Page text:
Bach composed his Six Sonatas for Two Manuals and Pedal in about the years 1727-1730. Although these sonatas are almost always performed on the organ, they were more likely composed for the two-manual pedal harpsichord, or, most likely, the two-manual pedal clavichord. Bach created this set of trio sonatas for the instruction of his prodigiously talented first son Wilhelm Friedemann, who was then in his late teens. For the development of pedal technique and coordination, these trio sonatas are the consummate challenge. In keeping with his pedagogical purpose, Bach also intended these pieces to refine his son’s awareness of important distinctions between various meters and tempo markings.

His first lesson begins with the first movement of Sonata I, written with the time signature (alla breve). Bach meant this composition to be an exemplary statement of alla breve: two half-notes to the bar, above all declared in the steady march of harmonies, but then animated by the interplay of notes in smaller values.

With this initial study Bach sought to warn his son about the common confusion between (alla breve) and (“common time”). This confusion was ubiquitous in Bach’s time, and would remain persistent for generations. For example, the first publication of these sonatas, C. F. Peters’ ground-breaking 1845 edition (still in print), uses the erroneous common time meter for this movement.

“Common time” means four beats to the measure, with steady accents on the quarter-notes. This, of course, is not what alla breve is all about. Alla breve means “[with the beat] on the half-note.” Performed alla breve, this music dances. Performed in “common time,” it plods.

In the third movement of Sonata II, Bach extended his introductory lesson regarding the alla breve. For this movement he drew on an archaic time signature, written as . The meaning of this unusual time signature is one beat to the bar, with no sub-beat. In this single-beat signature, the strong-weak flow in the music is so protracted that it moves in full measures.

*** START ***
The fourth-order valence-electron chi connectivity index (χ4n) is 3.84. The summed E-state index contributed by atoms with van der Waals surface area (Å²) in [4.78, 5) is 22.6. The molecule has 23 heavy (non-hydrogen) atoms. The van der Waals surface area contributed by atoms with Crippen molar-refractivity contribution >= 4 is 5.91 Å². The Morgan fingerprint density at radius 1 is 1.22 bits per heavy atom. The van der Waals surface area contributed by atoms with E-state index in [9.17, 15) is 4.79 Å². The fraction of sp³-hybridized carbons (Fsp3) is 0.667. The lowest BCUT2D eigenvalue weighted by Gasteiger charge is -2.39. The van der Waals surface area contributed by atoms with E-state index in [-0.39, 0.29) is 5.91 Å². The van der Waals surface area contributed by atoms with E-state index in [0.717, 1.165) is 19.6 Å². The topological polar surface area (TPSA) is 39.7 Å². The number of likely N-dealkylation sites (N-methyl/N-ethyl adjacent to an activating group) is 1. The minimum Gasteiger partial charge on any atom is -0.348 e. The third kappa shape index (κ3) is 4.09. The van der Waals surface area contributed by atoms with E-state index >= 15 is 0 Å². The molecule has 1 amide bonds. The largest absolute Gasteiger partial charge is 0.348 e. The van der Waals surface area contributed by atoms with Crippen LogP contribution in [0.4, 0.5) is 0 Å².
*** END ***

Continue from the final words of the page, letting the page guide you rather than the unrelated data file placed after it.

In Bach’s plan for these six sonatas there are 18 movements (three per sonata), each sonata with a unique combination of time signature and tempo marking.


[no tempo marking]














Adagio e dolce




Adagio -





Un poco allegro














This systematic combination of meters and tempo markings cannot have come about by accident. Each movement in these sonatas was created to serve as an ideal example of a particular kind of music. This particularity has to do with meter and tempo, yes; but most importantly it has to do with mood.

In the early eighteenth century, composers used adjectives borrowed from Italian to suggest appropriate tempi. These words were centuries old, and originally expressed emotions of everyday life. As they became applied to music, however, and moved north to regions where Italian was not the language of everyday life, their meanings became less well understood, especially in comparison to one another.

One of Bach’s most important missions in these sonatas was to create sets of movements demonstrating the various inflections of these Italian tempo markings. The intent of these conventional terms becomes newly appreciated when we consider their original meanings:

  • Largo = broad. As we wend our way through the narrow alleys of Venice, now and then we encounter a largo—a space that arrests us because of its breadth.
  • Lento = slack, feeble. One dictionary describes lento as “moving like a person walking in sleep.” In order to heat a sauce without burning it, a cook must use a very low flame, a fuoco lento.
  • Allegro = happy. Already in the seventeenth century, musicians took this adjective to mean “fast.” One notes with interest, however, that in Bach’s scheme the only qualification of a tempo marking occurs in the third movement of Sonata IV, where he instructs un poco allegro.
  • Vivace = lively.